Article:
SAN DIEGO (KGTV) — Local leaders who have spoken out about the mass shooting that left 13 people shot in Buffalo and 10 dead are calling for an end to the violence.
An 18-year-old white man is charged with the tragedy that is being investigated as a hate crime.
“Our prayers go out to the family, to the city, to the extended family, and especially the first responders that are going to have to take this with them throughout the rest of their lives," said Francine Maxwell, chairwoman of Black Men and Women United San Diego.
Police said the gunman shot 11 black and two white victims.
“Today started out people going grocery shopping. [It's] something so simple, and they were supposed to return home, and they didn’t,” said Maxwell.
Hate crimes are happening around the country. In San Diego, statistics released in March show a 77 percent increase in hate crimes. Twenty-five were racially motivated, with most involving African Americans.
“I’m very concerned with the lack in the sense of urgency that we’re having to make sure that we can dial back some of the rhetoric — some of the hate speech that’s going on," said Maxwell.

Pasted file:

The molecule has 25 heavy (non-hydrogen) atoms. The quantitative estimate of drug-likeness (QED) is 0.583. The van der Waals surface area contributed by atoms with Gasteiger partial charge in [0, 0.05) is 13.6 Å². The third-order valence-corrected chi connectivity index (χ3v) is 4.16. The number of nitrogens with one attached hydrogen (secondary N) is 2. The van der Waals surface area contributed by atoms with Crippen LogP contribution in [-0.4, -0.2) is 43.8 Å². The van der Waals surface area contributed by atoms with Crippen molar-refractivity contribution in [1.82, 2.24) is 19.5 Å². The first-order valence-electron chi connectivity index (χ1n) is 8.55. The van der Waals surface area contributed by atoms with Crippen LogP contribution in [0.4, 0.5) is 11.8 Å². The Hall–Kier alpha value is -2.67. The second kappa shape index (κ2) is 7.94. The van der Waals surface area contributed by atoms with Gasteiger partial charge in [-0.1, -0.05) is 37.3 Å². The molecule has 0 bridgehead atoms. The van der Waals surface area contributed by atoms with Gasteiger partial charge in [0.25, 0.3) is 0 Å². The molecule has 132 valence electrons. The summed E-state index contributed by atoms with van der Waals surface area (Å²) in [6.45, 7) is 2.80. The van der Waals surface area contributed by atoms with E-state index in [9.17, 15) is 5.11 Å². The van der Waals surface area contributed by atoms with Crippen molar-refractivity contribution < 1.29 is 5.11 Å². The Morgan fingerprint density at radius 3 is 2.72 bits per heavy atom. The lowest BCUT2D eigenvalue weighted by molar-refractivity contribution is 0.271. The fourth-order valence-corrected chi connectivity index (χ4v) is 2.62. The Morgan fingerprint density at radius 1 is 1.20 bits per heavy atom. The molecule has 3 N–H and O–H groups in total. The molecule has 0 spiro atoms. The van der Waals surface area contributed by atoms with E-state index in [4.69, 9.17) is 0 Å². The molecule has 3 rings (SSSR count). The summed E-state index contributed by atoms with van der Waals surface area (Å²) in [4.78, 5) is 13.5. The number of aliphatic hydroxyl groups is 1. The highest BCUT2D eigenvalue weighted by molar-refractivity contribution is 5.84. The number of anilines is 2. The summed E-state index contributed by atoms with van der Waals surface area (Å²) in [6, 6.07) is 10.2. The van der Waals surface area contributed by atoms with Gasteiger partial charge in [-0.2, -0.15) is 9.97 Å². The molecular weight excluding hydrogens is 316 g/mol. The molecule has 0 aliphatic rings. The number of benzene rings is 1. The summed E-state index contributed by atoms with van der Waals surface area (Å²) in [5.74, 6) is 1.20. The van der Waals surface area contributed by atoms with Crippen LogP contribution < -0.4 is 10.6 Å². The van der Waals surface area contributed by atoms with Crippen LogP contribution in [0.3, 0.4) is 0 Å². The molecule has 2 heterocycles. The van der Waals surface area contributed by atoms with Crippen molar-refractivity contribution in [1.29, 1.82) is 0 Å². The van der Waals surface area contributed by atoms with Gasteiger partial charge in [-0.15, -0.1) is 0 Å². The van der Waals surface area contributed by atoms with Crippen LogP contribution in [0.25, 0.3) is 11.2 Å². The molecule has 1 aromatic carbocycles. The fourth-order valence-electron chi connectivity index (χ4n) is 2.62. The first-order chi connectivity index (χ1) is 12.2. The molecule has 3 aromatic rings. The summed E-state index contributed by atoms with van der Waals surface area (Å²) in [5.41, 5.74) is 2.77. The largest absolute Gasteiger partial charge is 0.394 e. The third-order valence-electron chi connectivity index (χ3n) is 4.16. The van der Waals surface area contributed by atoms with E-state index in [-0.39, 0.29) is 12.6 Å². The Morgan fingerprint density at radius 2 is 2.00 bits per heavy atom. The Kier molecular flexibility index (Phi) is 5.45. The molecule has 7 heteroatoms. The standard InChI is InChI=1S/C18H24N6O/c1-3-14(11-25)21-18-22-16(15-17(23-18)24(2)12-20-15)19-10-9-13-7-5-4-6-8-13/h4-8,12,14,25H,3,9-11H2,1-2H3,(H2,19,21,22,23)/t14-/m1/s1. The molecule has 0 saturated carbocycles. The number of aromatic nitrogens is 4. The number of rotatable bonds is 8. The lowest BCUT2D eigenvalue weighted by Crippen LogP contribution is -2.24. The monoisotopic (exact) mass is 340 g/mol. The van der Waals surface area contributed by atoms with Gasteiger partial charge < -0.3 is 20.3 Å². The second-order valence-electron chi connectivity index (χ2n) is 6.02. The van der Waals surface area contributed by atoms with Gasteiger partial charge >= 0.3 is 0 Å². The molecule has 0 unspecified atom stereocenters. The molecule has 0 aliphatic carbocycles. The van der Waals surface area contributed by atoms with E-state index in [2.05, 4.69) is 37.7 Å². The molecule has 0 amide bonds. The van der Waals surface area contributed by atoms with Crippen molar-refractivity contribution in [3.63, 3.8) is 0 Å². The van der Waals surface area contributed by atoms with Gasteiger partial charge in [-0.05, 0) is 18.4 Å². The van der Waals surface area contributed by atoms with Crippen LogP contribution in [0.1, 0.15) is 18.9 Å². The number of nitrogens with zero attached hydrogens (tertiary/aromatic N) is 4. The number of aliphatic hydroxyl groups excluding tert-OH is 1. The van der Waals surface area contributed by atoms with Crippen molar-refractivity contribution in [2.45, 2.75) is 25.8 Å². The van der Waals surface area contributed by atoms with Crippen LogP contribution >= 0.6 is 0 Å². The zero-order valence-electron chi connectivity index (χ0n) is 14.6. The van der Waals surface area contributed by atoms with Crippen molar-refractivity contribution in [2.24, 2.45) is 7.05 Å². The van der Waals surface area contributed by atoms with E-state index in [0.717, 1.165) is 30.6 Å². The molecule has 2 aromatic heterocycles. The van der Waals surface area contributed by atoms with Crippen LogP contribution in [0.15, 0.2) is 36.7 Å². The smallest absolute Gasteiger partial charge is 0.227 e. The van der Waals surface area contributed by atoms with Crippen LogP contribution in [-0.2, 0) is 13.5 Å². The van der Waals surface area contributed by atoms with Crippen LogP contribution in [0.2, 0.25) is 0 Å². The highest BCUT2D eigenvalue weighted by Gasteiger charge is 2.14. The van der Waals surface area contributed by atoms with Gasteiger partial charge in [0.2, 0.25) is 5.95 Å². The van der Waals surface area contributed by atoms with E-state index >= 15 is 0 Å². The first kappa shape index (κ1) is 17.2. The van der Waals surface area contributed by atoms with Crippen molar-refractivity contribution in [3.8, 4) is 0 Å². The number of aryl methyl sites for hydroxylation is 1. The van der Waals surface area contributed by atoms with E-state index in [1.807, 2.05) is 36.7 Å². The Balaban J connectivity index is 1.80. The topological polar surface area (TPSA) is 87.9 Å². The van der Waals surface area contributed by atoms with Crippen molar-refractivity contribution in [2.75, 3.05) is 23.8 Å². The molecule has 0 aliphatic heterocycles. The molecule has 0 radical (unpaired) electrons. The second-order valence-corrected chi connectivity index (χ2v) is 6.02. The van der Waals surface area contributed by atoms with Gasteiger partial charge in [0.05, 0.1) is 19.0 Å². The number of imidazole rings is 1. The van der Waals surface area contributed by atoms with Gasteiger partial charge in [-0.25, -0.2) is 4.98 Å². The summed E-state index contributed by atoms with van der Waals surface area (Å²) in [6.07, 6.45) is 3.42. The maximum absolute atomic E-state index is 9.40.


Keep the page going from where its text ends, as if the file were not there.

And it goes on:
Maxwell said sitting down as a nation and having uncomfortable conversations while looking at current legislation is the solution.
“We have too many loopholes where people are getting guns who don’t deserve to have guns. I believe in people’s constitutional rights but not when they impact the lives of so many people across the nation," said Maxwell.
She added more people need to step up and say something when they see something.
Meanwhile, local members of Congress have shared their shock about the tragedy.
Congresswoman Sarah Jacobs said the violence must be addressed.
"Racism, violent extremism, and gun violence are devastating our country and must be addressed. It is up to us to build a country where people can live their daily lives free from this violence," she said in a statement.
Congressman Mike Levin tweeted out that his prayers are with those impacted.
"We must do more to address both the plague of gun violence in our country and the growing threat of domestic extremism by white supremacists," he said in part.
ABC 10News also reached out to Congressman Darrel Issa who did not agree to an interview about the subject.
Gun right's attorney John Dillion said what the gunman did was evil.
“What we saw in Buffalo was an act of pure evil. The perpetrator should never see the light of day ever again,” said John Dillion, attorney.